Eric Ambel (from the album Lakeside) - Eric Ambel has left an audio imprint on the past few decades in music. The songwriter, producer, bandmate, and session player is a longtime NYC resident, currently residing in Brooklyn, NY. While history plays a powerful part on his career, Lakeside, his recent release, provides a future vision for his music. Eric feels ‘I think this record’s a pretty good representation of what I do; for me, the looser the better. That’s kind of what I feel like I have to offer. And to be loose, you have to be really good. A thing that I learned in college was that you clean up the house before the party, not after’. The loose feeling is in the loping groove that slinks across “Buyback Blues”, a co-write with album producer, Jimbo Mathus. Eric has produced albums for Jimbo and others, though as a producer he knew that the musician was better in the songs and not behind the boards. For Lakeside the belief was that ‘Jimbo hired me to produce him because he’s smart enough to know that he shouldn’t produce his own record, and I did the same. As the late Jim Dickinson said, self-producing is like self-dentistry’.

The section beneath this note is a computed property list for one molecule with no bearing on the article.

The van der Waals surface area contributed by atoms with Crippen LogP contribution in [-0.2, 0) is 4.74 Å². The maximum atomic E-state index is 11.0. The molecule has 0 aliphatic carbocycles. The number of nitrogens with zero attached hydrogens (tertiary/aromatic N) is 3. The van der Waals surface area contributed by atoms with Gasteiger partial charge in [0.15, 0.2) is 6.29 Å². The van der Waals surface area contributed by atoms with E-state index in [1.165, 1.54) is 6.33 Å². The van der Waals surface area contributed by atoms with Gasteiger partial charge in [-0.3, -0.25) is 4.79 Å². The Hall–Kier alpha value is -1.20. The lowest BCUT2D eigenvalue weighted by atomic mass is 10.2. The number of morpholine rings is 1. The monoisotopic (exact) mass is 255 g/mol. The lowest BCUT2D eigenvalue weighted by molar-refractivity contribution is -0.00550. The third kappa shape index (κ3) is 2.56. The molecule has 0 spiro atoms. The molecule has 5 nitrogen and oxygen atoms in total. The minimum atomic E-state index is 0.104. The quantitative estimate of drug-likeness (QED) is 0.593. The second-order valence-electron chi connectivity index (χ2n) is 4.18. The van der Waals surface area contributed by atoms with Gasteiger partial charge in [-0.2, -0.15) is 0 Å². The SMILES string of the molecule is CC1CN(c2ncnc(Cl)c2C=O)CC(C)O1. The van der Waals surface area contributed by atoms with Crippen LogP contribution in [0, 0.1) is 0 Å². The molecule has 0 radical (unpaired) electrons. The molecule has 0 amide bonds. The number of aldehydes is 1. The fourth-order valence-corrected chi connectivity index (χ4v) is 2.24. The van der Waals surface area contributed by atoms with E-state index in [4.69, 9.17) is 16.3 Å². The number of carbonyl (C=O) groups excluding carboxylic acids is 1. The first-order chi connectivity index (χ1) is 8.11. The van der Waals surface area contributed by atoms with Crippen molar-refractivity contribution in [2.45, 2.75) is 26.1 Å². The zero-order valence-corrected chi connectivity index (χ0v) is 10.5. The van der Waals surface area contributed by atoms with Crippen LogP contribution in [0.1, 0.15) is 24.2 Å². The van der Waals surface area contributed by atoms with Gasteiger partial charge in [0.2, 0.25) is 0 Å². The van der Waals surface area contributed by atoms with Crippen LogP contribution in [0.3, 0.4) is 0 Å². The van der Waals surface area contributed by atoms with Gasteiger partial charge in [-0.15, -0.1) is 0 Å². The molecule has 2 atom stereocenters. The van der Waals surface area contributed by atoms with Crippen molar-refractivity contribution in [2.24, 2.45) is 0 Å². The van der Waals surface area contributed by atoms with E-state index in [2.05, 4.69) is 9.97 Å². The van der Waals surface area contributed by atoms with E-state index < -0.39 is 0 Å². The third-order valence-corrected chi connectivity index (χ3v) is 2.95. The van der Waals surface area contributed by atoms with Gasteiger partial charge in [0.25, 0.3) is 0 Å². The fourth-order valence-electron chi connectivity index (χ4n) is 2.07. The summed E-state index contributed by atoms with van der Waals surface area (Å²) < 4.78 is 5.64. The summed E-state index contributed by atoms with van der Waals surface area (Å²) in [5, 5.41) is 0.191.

The album title nods to the Lakeside Lounge, the bar that Eric ‘Roscoe’ Ambel owned in Mahattan’s East Village from 1996 through 2012 when real estate developers pushed out the little club and others like it. Eric opens the doors for Lakeside the album on a track from his bandmate in The Del-Lords, Scott Kempner with the rock’n’roll shuffle of “Here Comes My Love”. Chord chops lay the ground work as Eric Ambel hits the NYC streets shouting “Have Mercy” in a tune he co-wrote with Charlene MacPherson of Sad Bastards of Brooklyn and Spanking Charlene. Eric Ambel’s guitar has been behind artists from Joan Jett to Steve Earle, and his playing gets center stage at Lakeside as he curls around the rhythm hum of “Don’t Make Me Break You Down”. Eric barrels rolls on Jimbo Mathus’ “Massive Confusion” as his six strings become a snarl as the T-Rex beat blast takes a bite at rock’n’roll club mediocrity in “Hey Mr. DJ”. The rhythm and the distortion walk down the rock’n’soul aisle on Barrett Strong’s “Money” as Eric Ambel tunes his electric guitar to a whisper to tell the tale of “Miss Ohio” on the Gillian Welch/Dave Rawlings authored tune.